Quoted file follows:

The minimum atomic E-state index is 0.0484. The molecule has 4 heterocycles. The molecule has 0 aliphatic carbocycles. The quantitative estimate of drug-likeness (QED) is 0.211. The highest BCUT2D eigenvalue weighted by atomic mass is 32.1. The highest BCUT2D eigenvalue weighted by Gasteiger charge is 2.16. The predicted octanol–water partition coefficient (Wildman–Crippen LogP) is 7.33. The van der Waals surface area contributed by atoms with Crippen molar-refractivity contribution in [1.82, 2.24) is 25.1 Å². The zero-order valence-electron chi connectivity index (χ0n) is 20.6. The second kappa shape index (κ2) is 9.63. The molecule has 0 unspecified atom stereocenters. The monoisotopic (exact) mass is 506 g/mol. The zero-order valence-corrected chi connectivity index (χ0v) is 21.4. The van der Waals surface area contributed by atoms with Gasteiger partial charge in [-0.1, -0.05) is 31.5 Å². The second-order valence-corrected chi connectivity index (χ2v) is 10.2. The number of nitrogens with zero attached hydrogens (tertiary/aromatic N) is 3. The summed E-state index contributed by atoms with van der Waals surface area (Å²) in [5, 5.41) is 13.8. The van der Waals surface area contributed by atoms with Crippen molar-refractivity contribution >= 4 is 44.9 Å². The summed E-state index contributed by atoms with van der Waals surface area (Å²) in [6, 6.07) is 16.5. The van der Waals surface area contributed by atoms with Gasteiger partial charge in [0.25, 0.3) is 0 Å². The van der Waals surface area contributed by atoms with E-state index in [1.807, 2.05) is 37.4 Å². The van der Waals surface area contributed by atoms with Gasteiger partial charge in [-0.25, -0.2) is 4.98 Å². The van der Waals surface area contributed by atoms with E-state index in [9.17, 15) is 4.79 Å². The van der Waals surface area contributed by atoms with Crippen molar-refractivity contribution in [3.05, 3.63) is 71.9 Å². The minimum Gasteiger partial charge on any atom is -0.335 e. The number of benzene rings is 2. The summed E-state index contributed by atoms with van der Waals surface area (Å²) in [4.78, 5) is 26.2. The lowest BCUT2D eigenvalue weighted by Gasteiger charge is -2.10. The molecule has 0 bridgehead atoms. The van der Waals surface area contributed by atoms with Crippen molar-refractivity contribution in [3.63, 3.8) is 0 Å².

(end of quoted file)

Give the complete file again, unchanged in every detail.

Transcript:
The minimum atomic E-state index is 0.0484. The molecule has 4 heterocycles. The molecule has 0 aliphatic carbocycles. The quantitative estimate of drug-likeness (QED) is 0.211. The highest BCUT2D eigenvalue weighted by atomic mass is 32.1. The highest BCUT2D eigenvalue weighted by Gasteiger charge is 2.16. The predicted octanol–water partition coefficient (Wildman–Crippen LogP) is 7.33. The van der Waals surface area contributed by atoms with Crippen molar-refractivity contribution in [1.82, 2.24) is 25.1 Å². The zero-order valence-electron chi connectivity index (χ0n) is 20.6. The second kappa shape index (κ2) is 9.63. The molecule has 0 unspecified atom stereocenters. The monoisotopic (exact) mass is 506 g/mol. The zero-order valence-corrected chi connectivity index (χ0v) is 21.4. The van der Waals surface area contributed by atoms with Gasteiger partial charge in [-0.1, -0.05) is 31.5 Å². The second-order valence-corrected chi connectivity index (χ2v) is 10.2. The number of nitrogens with zero attached hydrogens (tertiary/aromatic N) is 3. The summed E-state index contributed by atoms with van der Waals surface area (Å²) in [5, 5.41) is 13.8. The van der Waals surface area contributed by atoms with Crippen molar-refractivity contribution >= 4 is 44.9 Å². The summed E-state index contributed by atoms with van der Waals surface area (Å²) in [6, 6.07) is 16.5. The van der Waals surface area contributed by atoms with Gasteiger partial charge in [0.25, 0.3) is 0 Å². The van der Waals surface area contributed by atoms with E-state index in [1.807, 2.05) is 37.4 Å². The van der Waals surface area contributed by atoms with Gasteiger partial charge in [-0.25, -0.2) is 4.98 Å². The van der Waals surface area contributed by atoms with E-state index in [9.17, 15) is 4.79 Å². The van der Waals surface area contributed by atoms with Crippen molar-refractivity contribution in [3.05, 3.63) is 71.9 Å². The minimum Gasteiger partial charge on any atom is -0.335 e. The number of benzene rings is 2. The summed E-state index contributed by atoms with van der Waals surface area (Å²) in [4.78, 5) is 26.2. The lowest BCUT2D eigenvalue weighted by Gasteiger charge is -2.10. The molecule has 0 bridgehead atoms. The van der Waals surface area contributed by atoms with Crippen molar-refractivity contribution in [3.63, 3.8) is 0 Å².